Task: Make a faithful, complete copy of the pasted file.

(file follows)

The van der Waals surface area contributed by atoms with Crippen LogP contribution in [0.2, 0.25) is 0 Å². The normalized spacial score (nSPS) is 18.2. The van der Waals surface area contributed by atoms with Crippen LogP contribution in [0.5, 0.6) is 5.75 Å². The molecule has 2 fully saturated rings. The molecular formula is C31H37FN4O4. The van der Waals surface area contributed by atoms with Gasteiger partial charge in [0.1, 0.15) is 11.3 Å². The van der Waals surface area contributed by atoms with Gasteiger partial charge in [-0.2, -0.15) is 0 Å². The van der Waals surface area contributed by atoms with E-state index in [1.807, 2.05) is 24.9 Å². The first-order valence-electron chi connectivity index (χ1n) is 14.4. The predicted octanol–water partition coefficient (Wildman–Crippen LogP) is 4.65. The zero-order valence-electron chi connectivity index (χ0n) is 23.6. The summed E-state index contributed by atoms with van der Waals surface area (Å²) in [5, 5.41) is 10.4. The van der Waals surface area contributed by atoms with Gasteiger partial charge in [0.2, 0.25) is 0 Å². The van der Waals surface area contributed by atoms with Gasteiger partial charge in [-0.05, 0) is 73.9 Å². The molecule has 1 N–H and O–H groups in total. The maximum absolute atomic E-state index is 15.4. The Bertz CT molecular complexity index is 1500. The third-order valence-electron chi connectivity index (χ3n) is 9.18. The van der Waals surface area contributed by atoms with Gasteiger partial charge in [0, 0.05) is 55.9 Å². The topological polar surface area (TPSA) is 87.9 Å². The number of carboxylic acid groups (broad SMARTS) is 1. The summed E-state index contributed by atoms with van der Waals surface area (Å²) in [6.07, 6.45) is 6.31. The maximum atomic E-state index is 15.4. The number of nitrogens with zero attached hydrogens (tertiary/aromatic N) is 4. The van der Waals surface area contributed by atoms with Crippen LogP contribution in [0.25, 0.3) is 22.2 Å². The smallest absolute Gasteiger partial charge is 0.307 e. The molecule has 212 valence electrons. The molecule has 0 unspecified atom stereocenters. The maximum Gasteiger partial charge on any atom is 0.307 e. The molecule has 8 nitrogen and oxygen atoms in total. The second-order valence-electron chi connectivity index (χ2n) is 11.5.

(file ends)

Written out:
The van der Waals surface area contributed by atoms with Crippen LogP contribution in [0.2, 0.25) is 0 Å². The normalized spacial score (nSPS) is 18.2. The van der Waals surface area contributed by atoms with Crippen LogP contribution in [0.5, 0.6) is 5.75 Å². The molecule has 2 fully saturated rings. The molecular formula is C31H37FN4O4. The van der Waals surface area contributed by atoms with Gasteiger partial charge in [0.1, 0.15) is 11.3 Å². The van der Waals surface area contributed by atoms with Gasteiger partial charge in [-0.2, -0.15) is 0 Å². The van der Waals surface area contributed by atoms with E-state index in [1.807, 2.05) is 24.9 Å². The first-order valence-electron chi connectivity index (χ1n) is 14.4. The predicted octanol–water partition coefficient (Wildman–Crippen LogP) is 4.65. The zero-order valence-electron chi connectivity index (χ0n) is 23.6. The summed E-state index contributed by atoms with van der Waals surface area (Å²) in [5, 5.41) is 10.4. The van der Waals surface area contributed by atoms with Gasteiger partial charge in [0.2, 0.25) is 0 Å². The van der Waals surface area contributed by atoms with Gasteiger partial charge in [-0.05, 0) is 73.9 Å². The molecule has 1 N–H and O–H groups in total. The maximum absolute atomic E-state index is 15.4. The Bertz CT molecular complexity index is 1500. The third-order valence-electron chi connectivity index (χ3n) is 9.18. The van der Waals surface area contributed by atoms with Gasteiger partial charge in [0, 0.05) is 55.9 Å². The topological polar surface area (TPSA) is 87.9 Å². The number of carboxylic acid groups (broad SMARTS) is 1. The summed E-state index contributed by atoms with van der Waals surface area (Å²) in [6.07, 6.45) is 6.31. The maximum atomic E-state index is 15.4. The number of nitrogens with zero attached hydrogens (tertiary/aromatic N) is 4. The van der Waals surface area contributed by atoms with Crippen LogP contribution in [0.25, 0.3) is 22.2 Å². The smallest absolute Gasteiger partial charge is 0.307 e. The molecule has 212 valence electrons. The molecule has 0 unspecified atom stereocenters. The maximum Gasteiger partial charge on any atom is 0.307 e. The molecule has 8 nitrogen and oxygen atoms in total. The second-order valence-electron chi connectivity index (χ2n) is 11.5.